“I tell you.” Said Mr Williamson eventually. “If I’m being honest, I’m still not 100% on this deal. I mean, it’s good don’t get me wrong, but therein lies the problem. I was raised to believe that when something like this seems too good to be true, it often is.”

He then took a sip of his drink and meant to continue but was interrupted by a butler.

“Excuse my intrusion but the police are here.”

The announcement silenced the room as everyone looked at each other with curious trepidation and then Jacob spoke up.

“Please bring them in.”

Two very nervous and sombre looking police officers entered and asked to speak to Mr Williamson, who invited them to speak freely.

“Well sir, we’re sorry to have to tell you this, but your wife was found dead in her home less than an hour ago.”

A second silence hit the room but this time it hung heavy on everyone’s shoulders, and Margaret reached out a hand to her mother in law to offer support as the police officers continued.

“There was no sign of a struggle, and there was a letter indicating that the cause was self-inflicted. We are, and on behalf of the chief and the mayor, incredibly sorry for your loss.”

Mr Williamson seemed to fall into his chair as the news hit him. For a moment he felt like his life was flashing before his eyes, desperate to find a solution or hint to prove it not true. Then as his heart rate settled and he returned to the moment his emotions got the better of him and the tears began.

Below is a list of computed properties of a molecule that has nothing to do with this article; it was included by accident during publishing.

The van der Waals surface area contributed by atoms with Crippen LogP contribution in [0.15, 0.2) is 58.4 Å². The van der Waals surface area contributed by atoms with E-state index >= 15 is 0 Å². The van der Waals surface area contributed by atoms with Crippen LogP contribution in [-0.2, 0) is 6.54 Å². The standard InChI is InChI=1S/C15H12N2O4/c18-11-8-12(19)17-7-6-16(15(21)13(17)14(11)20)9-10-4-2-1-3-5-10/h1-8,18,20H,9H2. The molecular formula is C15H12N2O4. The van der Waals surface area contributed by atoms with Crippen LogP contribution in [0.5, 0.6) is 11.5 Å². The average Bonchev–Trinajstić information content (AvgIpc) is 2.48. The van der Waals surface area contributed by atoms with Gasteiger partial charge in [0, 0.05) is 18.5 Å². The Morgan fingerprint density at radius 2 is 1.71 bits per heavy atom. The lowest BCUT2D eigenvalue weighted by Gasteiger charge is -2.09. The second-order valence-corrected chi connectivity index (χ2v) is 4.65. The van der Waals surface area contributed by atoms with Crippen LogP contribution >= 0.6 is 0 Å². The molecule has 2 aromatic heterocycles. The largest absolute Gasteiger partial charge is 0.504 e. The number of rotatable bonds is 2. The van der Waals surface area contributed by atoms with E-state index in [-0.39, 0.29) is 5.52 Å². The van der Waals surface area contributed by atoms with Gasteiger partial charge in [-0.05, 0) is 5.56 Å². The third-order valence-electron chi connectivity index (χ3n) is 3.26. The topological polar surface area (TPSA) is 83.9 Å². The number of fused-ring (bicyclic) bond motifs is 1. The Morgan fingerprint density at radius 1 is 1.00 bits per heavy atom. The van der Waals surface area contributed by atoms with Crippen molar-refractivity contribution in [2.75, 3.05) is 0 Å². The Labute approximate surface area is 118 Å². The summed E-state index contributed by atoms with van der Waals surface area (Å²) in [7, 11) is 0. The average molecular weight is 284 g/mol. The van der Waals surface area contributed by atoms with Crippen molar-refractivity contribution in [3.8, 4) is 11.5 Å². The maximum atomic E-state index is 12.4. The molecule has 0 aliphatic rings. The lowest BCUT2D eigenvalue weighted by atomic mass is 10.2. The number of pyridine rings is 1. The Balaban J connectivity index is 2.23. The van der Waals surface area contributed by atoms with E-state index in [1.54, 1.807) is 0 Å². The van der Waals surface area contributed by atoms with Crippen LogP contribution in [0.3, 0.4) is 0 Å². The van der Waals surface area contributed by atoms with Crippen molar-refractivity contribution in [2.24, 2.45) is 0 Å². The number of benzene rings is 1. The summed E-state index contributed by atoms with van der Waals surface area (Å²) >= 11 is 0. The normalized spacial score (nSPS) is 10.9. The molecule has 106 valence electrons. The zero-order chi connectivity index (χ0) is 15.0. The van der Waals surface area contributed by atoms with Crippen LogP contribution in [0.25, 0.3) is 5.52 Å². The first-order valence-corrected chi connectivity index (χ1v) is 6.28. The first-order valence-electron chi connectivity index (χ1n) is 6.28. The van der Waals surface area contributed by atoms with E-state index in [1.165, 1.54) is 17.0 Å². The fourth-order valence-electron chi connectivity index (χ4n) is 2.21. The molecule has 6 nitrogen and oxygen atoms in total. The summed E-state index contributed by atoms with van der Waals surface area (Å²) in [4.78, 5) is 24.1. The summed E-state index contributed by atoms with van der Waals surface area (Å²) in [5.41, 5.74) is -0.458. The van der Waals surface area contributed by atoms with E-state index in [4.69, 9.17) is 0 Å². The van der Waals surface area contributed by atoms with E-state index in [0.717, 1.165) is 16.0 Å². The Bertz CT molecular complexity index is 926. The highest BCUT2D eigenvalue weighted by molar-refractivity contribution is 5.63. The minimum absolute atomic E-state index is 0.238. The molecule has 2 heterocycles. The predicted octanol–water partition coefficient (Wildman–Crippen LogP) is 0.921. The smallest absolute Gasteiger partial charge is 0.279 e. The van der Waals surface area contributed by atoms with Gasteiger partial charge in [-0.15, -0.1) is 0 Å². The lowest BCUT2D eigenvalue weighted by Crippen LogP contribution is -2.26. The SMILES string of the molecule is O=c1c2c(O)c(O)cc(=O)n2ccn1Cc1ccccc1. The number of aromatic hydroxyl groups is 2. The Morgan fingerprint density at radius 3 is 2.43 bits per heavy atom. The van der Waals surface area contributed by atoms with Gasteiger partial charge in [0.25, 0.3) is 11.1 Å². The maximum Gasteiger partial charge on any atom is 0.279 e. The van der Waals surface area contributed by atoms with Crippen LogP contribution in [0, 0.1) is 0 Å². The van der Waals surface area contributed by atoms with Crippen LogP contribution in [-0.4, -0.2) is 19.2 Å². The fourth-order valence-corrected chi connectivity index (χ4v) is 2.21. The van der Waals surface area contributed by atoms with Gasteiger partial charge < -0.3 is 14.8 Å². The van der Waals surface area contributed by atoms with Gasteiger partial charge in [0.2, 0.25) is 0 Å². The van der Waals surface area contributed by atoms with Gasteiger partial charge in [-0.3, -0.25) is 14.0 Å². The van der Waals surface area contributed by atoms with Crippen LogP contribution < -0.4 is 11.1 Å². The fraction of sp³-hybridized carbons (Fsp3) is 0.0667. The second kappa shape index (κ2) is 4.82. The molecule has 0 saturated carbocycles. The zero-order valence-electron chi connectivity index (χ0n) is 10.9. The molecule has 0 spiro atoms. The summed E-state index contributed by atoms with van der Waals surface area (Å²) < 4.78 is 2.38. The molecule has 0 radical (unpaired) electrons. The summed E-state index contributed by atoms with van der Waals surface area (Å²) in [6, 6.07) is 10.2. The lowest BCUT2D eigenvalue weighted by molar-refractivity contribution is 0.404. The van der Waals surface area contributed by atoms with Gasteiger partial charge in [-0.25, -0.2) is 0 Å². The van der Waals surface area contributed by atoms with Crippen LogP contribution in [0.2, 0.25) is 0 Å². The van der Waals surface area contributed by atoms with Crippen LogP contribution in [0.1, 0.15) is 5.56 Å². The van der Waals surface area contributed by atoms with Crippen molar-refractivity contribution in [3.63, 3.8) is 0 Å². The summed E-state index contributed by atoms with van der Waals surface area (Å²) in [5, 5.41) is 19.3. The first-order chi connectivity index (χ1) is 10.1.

It took some time, some sweet tea and the company of good people to calm Mr Williamson down enough so that he could think, and then he asked for a few moments alone so Jacob led him to their library. No matter which way he thought about it, suicide still seemed so unbelievable, so out of character and he wondered how well he really knew his now late wife, and how bad of a husband he really was. Behind him, the door creaked as Isaac walked in.

“I’m so sorry for your loss, and while I know this is an incredibly difficult time. There is still a contract to sign.”

His voice had lost its charm and its cold delivery sent a shiver down Mr Williamson’s spine.

“You want to do business, now! For the love of God man my wife has just died!”

He had whirled to face Isaac who stood unmoved by his fury.

“Yes, such a shame, such a lovely woman, so sad and alone she felt the urge to take her own life. A tragedy to die so young. But you are still alive and so are your children. But life is still short, no matter which way you cut it. So do the right thing. Take the deal, retire a very rich man and spend some time with the family you have left. While you sir, still have the time.”

Mr Williamson gasped at the coldness not just in Isaacs words, but his tone, his face and his meaning. Thoughts and fears began forming in his mind and his arms began to shake.

“You don’t need to be afraid Mr Williamson, but you should sign the contract.”

Isaac held out a folder and a pen but didn’t even fake a smile. A minute later the deed was done and Williamson Holding became the property if The Family. Mr Williamson then told his driver to take him to the apartment of his secretary. And asked his actual assistant to call the school of his children and explain what was happening and arrange to have them fetched in the morning. Meanwhile, Jacob congratulated Isaac on a job well done, their mother approved a payment roughly twice what Jacob would earn in a year, and, for the sake of peace at home, Margaret was, once again, not informed.